2. Know Your Basics.  Brush up on your foundational knowledge in subjects such as phlebotomy, chemistry, and anatomy.  This will help you feel more confident and prepared for the coursework.
  3. Get Organized.  Create a study schedule and plan your time effectively.  Medical programs can be demanding, so staying organized will help you stay on top of your coursework and assignments.
  4. Seek Support.  Connect with fellow students who are also starting the program.  Having a support system can make a significant difference in managing the workload and sharing resources.
  5. Stay Motivated.  Remember why you chose to pursue a medical program and keep that motivation in mind when things get challenging. Stay focused on your goals and celebrate your achievements along the way.
  6. Take Care Of Yourself.  Self-care is crucial during a demanding program.  Make sure to prioritize your physical and mental well-being by getting enough sleep, eating nutritious meals, and taking breaks when needed.
  7. Utilize Resources.  Take advantage of any resources provided by the program such as study guides, tutoring services, or online materials. At the Allen School of Health Sciences, our career service team is here to assist students while they are in school and after they graduate from our programs. These resources can help you excel in your studies.
  8. Build Professional Relationships.  Network with professors, mentors, and professionals in the medical field.  Building these connections can open doors to valuable opportunities, such as internships or research opportunities.
  9. Stay Curious And Engaged.  Keep an open mind and be eager to learn; Ask questions, participate in discussions, and take advantage of any hand-on learning experiences offered by the program.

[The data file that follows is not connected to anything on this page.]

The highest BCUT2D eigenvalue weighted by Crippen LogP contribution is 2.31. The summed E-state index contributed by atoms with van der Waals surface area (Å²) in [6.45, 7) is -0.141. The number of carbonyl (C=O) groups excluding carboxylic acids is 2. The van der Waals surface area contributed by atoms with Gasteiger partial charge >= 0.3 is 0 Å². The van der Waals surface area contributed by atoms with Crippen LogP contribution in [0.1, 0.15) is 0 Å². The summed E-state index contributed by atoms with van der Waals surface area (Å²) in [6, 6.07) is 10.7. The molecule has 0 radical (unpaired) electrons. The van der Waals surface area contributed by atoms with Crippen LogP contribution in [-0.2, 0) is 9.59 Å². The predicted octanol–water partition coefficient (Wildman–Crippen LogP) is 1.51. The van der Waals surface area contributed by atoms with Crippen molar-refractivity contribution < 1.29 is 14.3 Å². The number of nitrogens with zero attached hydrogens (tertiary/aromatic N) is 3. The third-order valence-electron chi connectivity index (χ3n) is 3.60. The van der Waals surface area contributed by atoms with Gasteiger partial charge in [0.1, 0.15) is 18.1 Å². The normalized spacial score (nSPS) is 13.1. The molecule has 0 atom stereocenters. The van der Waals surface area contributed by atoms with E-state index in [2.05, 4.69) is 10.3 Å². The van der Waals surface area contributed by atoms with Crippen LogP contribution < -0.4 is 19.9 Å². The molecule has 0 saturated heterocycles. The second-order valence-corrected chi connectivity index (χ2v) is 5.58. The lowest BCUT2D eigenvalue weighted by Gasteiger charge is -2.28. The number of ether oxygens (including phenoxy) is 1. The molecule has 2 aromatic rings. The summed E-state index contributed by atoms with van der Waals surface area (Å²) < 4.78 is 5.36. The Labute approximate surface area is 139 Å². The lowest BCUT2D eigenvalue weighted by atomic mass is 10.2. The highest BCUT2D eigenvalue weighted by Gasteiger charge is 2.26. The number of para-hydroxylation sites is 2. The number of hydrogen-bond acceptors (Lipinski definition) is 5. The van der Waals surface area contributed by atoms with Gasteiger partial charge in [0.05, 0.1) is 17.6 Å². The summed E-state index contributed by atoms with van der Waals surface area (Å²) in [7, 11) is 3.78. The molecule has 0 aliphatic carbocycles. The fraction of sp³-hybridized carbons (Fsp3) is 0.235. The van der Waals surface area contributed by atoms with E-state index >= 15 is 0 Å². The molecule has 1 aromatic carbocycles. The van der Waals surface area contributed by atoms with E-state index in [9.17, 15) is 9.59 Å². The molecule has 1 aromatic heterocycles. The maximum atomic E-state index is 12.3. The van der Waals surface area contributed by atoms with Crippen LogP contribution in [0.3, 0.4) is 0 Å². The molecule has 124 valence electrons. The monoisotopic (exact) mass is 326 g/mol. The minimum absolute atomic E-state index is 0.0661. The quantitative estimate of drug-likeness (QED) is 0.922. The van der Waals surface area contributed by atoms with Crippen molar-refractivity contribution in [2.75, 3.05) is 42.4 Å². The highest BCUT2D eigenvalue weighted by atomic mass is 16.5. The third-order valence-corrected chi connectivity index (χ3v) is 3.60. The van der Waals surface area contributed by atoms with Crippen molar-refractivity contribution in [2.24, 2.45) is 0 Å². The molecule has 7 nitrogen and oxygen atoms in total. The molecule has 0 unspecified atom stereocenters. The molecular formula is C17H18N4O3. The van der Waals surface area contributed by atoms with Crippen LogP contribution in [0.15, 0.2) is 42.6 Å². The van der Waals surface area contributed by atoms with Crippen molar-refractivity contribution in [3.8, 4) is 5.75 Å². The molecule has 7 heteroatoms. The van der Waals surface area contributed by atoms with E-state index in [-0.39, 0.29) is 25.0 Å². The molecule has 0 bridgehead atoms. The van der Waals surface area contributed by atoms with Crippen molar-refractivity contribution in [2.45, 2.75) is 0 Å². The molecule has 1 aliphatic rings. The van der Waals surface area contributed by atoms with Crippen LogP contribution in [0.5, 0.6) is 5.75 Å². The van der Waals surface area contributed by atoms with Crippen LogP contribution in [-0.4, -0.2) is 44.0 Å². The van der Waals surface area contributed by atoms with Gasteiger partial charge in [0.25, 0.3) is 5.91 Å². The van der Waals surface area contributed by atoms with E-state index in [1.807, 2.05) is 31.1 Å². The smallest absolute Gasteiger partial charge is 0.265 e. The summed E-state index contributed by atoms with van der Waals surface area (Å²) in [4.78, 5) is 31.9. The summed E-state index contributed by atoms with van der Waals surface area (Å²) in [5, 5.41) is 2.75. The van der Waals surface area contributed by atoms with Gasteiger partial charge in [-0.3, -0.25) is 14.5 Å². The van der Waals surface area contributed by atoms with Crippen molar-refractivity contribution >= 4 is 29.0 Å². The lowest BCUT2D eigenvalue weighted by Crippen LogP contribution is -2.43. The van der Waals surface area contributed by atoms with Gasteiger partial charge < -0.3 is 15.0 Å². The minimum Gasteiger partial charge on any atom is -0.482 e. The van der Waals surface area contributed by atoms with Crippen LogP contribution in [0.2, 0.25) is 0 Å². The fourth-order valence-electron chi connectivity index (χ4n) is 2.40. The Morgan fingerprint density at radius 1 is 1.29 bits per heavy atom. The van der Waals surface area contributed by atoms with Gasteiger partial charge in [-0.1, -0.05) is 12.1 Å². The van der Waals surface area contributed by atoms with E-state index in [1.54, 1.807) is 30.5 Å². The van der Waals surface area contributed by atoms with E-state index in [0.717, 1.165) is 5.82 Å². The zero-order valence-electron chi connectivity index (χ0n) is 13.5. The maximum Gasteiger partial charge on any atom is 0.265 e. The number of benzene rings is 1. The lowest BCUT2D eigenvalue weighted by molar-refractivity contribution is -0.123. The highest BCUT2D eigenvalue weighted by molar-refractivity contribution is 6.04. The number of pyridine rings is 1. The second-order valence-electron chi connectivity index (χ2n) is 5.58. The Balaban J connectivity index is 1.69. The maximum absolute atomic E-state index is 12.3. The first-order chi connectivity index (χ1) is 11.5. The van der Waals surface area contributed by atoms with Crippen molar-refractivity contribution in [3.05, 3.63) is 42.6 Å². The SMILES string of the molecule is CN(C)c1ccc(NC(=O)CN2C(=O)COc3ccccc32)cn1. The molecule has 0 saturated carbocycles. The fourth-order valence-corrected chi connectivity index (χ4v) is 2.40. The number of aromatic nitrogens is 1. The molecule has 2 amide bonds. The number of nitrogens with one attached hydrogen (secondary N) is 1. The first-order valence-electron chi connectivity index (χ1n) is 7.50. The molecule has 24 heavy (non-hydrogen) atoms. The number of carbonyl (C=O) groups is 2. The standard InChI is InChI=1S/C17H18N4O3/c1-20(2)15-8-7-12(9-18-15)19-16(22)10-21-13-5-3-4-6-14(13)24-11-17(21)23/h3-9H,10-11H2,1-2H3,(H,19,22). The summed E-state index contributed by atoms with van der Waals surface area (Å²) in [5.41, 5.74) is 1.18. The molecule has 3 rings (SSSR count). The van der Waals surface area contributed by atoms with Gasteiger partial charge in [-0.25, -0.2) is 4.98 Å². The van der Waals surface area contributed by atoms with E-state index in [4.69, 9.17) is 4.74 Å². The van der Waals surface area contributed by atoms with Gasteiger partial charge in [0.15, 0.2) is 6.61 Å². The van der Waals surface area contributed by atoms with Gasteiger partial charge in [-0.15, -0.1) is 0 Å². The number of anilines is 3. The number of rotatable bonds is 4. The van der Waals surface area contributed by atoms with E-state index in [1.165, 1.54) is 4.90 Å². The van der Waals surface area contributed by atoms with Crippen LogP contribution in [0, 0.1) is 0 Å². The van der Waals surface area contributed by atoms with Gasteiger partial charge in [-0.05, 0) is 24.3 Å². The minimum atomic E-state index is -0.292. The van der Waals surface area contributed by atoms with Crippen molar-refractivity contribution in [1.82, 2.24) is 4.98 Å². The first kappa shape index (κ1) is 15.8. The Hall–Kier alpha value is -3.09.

10. Enjoy The Journey.  Starting a medical program is a significant milestone in your educational and professional journey.  Embrace the challenges and enjoy the process of learning and growing in your chosen field.

Remember that starting a medical program is a rewarding experience that will require dedication and hard work. It’s important to stay focused, seek support when needed, and most importantly to believe in yourself.  If you’re ready to pursue a successful career in the healthcare field and are interested in learning more about the Allen School of Health Sciences, contact us today!

We are enrolling now for early acceptance in our summer classes. We are excited for you to become part of the Allen School family. Visit www.allenschool.edu to learn more. Good luck on your journey!

Medical Assistants: The Heroes Behind the Scenes

Medical Assistants are the true backbone of modern healthcare. An MA will perform a wide range of duties from taking patient histories, to scheduling appointments and entering data into computers. They handle the day-to-day operations that keep medical practice running smoothly and efficiently. But who is this figure dressed in scrubs? Why are Medical Assistants in such high Demand? And what exactly do they do? Let’s take a closer look!

What Is a Medical Assistant